Soybean prices are low, and many in the media are blaming President Trump’s trade war with China for the slump, but in a worldwide market like that for soybeans, customers can choose where they buy a product, but not necessarily impact the price. Demand is the only thing that will really affect a commodity price like that for soybeans, and the problems with demand for soybeans do emanate from China, but they have little to do with political maneuvering.
At the heart of low soybean demand is China’s infected population of pigs. African Swine Fever has run rampant in China’s pig herd, already claiming a sixth of the world’s stock. The disease is the same strain that was found in Russia in 2017, and gruesomely causes pigs to hemorrhage blood. So while the media spins a narrative attempting to create a rift between President Trump and the farmers who support him, the reality is that, as Willis Krumholz explains in The Federalist, “if oodles of Chinese pigs are slowly exploding, China is going to need less soybeans.” He writes (abridged):
China long ago restricted imports of U.S. pork. According to Bloomberg, since 2011, America’s share of China’s pork imports fell from about 50 percent to less than 13 percent by 2016.
China blamed this on “unsafe” U.S. pork, because most American pork producers supplement pigs’ diets with ractopamine, a safe additive fed to hogs several weeks before slaughter to help them bulk up with more lean meat.
Really, there are plenty of safety concerns with Chinese pork, and American pigs are raised and slaughtered in much more clean, controlled, and humane environments than are their Chinese cousins. In other words, China was long ago playing protectionism and attempting to boost its own hog production—so even here, Trump had a point all along.
There’s a big reason that China is buying less soybeans, and it has nothing to do with the trade war. China’s pig population is being rocked by a terrible pig disease called African Swine Fever (ASF).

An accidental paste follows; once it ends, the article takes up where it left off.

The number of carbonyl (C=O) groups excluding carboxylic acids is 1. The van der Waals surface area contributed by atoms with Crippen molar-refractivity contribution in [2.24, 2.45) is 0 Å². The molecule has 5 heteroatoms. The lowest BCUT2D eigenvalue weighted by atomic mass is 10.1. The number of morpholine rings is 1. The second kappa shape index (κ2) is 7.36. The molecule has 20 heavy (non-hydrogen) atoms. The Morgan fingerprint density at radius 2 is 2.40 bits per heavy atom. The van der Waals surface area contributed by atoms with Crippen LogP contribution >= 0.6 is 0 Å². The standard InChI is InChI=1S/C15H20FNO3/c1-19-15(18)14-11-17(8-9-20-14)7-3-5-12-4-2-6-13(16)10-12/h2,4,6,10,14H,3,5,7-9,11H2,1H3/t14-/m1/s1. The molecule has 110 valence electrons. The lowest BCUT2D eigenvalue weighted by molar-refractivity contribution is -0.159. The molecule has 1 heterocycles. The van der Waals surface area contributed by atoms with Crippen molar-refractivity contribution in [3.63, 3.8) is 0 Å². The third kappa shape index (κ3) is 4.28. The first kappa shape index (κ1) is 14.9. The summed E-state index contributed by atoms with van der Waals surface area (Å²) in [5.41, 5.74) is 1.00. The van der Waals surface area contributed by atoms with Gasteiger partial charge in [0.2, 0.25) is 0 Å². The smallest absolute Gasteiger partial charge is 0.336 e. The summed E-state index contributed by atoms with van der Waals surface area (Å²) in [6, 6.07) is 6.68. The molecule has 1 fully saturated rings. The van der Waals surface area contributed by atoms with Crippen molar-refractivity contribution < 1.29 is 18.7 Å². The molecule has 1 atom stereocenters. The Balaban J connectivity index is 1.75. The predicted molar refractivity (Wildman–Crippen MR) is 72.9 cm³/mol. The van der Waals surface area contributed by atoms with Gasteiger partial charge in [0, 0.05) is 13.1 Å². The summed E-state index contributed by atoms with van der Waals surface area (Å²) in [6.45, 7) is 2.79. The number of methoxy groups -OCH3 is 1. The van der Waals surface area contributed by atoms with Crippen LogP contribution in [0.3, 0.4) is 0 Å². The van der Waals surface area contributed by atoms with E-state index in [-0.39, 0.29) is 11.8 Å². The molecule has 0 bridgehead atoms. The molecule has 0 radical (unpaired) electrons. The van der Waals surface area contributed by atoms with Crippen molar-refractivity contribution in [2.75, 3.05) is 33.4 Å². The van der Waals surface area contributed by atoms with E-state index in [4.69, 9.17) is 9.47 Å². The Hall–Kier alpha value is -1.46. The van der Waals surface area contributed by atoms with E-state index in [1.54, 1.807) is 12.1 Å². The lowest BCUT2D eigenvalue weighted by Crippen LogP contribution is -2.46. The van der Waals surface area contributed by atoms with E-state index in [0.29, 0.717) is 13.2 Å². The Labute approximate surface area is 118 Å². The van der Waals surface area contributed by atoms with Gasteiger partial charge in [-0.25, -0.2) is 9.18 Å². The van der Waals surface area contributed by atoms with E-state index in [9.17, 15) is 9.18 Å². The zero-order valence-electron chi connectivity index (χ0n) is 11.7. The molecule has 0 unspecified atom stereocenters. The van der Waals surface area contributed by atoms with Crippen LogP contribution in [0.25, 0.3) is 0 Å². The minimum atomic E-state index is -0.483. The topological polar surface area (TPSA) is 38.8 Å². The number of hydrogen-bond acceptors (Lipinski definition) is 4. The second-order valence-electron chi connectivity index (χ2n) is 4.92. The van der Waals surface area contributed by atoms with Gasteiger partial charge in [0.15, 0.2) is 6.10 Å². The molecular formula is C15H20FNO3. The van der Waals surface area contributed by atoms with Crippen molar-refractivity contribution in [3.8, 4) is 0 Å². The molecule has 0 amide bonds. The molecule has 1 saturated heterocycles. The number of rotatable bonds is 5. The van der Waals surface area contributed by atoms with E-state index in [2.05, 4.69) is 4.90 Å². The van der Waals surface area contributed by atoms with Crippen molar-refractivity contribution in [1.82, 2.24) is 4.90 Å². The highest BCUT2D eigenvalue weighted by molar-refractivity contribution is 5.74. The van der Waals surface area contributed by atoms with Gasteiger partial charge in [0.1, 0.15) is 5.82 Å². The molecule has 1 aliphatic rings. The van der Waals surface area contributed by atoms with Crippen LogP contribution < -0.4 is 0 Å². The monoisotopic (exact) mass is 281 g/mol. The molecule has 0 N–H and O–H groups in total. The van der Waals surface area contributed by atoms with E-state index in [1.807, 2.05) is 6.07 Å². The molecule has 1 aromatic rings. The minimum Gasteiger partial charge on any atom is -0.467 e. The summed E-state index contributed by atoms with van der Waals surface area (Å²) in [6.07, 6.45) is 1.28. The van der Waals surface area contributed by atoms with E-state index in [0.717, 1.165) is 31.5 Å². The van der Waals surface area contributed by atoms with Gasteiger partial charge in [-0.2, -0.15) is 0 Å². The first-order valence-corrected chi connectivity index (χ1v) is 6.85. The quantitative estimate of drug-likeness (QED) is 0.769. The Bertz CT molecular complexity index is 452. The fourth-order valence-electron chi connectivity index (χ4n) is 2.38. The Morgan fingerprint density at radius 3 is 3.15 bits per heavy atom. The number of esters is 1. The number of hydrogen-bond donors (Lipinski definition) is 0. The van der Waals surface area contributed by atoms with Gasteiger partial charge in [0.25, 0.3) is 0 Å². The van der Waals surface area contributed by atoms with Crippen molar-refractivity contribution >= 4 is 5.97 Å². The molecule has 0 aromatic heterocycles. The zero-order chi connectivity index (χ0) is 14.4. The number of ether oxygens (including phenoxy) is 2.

What is ASF? ASF was first detected in Africa more than a century ago, but it has been spreading like wildfire in China since at least last year. There is no cure for ASF, and it kills well more than 90 percent of the pigs it infects in less than a week, via massive hemorrhaging.
This is a gross, messy disease—think of Ebola, but for pigs.
Experts say it could take years to control the disease in China. It spreads easily between pigs, and historically Chinese pork producers have used cheap feed that contains pork meat, which spreads the disease even further.
The combination of these bad pork production practices, bad incentives provided to farmers, a cover-up culture, and corruption and mismanagement at the local and national government levels have impeded China’s ability to control the disease.
Already, China, home to about half of the world’s pigs, has lost about a third of its hog population—the size of the entire pig population in the European Union.
The problem could even be worse, but it is impossible to trust Beijing to honestly report how bad it really is. China’s Ministry of Agriculture and Rural Affairs says the disease is “under control,” but there is much evidence to the contrary.
Quite obviously, if oodles of Chinese pigs are slowly exploding, China is going to need less soybeans.
If anything, China’s demand for soybeans has been temporarily supported by Chinese farmers switching away from cheap pig feed—which as mentioned earlier is contaminated with pig meat—to feed based solely on soybean meal.
To recap, AFS is the primary reason China is buying less U.S. soybeans. Why isn’t the media reporting on this, and the risk that this disease comes to America? What is your congressperson or the White House doing to make sure contaminated Chinese meat—through accident or even sabotage—doesn’t harm the U.S. pork industry?
Next, the big drop in soybean prices was in 2014, not 2018.
Farmers truly are hurting, and that is almost entirely due to the consequences of the Fed’s QE programs.
First, the Fed made it too easy to borrow and tricked farmers into thinking that long-term demand for their goods was much higher than it really was. Later, when QE ended, farmers were left overextended.
Read more here.